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To regain control, Turkish President pushes for reforms 



Turkish President Recep Tayyip Erdogan has controlled Turkey for 17 long years. First as prime minister and now as president. In 17 years, he has made Turkey an autocracy, a one-man show. 

This show is now getting bad reviews. So, Erdogan wants to change the rules. The poll numbers for Erdogan are dropping and supporters of his party are disenchanted. They are drifting away because economic growth has slowed. 

The Lira has nose-dived and Erdogan’s allies are breaking away to form rival parties. According to a compilation of 15 recent opinion polls, support for Erdogan’s Islamist-rooted justice and development party or AKP has fallen to 36% from 42% in the last election. This is a significant drop for a ruling party, especially for one that has been in power for 17 years and one that has been on a losing spree in 2019. 

Municipal polls were held in Turkey and Erdogan’s party suffered defeat in three very important cities, Ankara, Istanbul and Izmir. 

These are three of the largest cities in Turkey. The elections here were won by opposition parties. It’s been more than a year and there are growing fears that these embarrassing losses could transform into a wider nationwide loss in the 2023 elections. Pollsters say the Turkish President should be worried and it seems he is, which is why President Erdogan is trying to change the election rules.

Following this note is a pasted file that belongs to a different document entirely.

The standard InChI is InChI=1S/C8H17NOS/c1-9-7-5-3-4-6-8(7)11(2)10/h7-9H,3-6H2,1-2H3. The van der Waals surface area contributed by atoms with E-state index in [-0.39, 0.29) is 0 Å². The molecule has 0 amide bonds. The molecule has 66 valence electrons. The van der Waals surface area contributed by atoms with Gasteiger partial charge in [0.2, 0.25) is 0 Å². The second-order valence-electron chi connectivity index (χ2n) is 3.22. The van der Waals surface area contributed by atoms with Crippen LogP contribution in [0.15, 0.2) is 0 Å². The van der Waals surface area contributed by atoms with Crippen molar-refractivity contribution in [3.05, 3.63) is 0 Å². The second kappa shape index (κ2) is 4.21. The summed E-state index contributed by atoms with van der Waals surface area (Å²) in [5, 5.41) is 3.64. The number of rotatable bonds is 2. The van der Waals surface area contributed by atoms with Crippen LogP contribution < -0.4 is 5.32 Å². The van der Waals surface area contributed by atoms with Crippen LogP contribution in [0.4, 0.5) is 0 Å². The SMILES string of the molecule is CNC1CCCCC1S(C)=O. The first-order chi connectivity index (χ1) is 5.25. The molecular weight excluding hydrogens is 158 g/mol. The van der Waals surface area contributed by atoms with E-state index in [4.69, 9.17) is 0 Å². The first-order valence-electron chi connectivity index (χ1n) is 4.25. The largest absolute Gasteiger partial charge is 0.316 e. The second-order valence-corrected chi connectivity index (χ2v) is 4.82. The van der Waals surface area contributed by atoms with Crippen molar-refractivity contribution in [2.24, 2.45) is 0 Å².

In a recent public address, he said, “We are starting extensive work regarding changing political party and election regulations to improve democratic participation.” 

What does it mean? The Turkish President did not bother to explain. His party officials have anonymously revealed that these plans include two primary things, one dividing large urban electoral districts into smaller constituencies and two, reducing the threshold for entering Parliament from 10% to 7%. 

The first move could significantly boost the number of lawmakers from Erdogan’s party and the second one will set barriers for opposition parties in entering Parliament. 

It’s quite a smart strategy and Erdogan is already laying the groundwork for it. He is trying to win public support ahead of these planned changes. He has eased coronavirus restrictions, lifted night-time curfews for weekends and promised measures to improve human rights, press freedoms, freedom of expression and new policies to curb violence against women. Erdogan says these measures would be implemented in the next two years with the ultimate aim of drafting a new constitution. 

Recep Tayyip Erdogan, president, Turkey, said, “In order to enhance standards related to freedom of expression and freedom of the press, we are developing measures aimed at easing the professional activities of journalists.” 

“We are educating law-enforcement officials as well as shopping district and neighbourhood guards on issues that constitute ill-treatment. We are removing the statute of limitations concerning disciplinary investigations over torture allegations.” 

“The ultimate aim of our (human rights) action plan is a new and civilian constitution.” 

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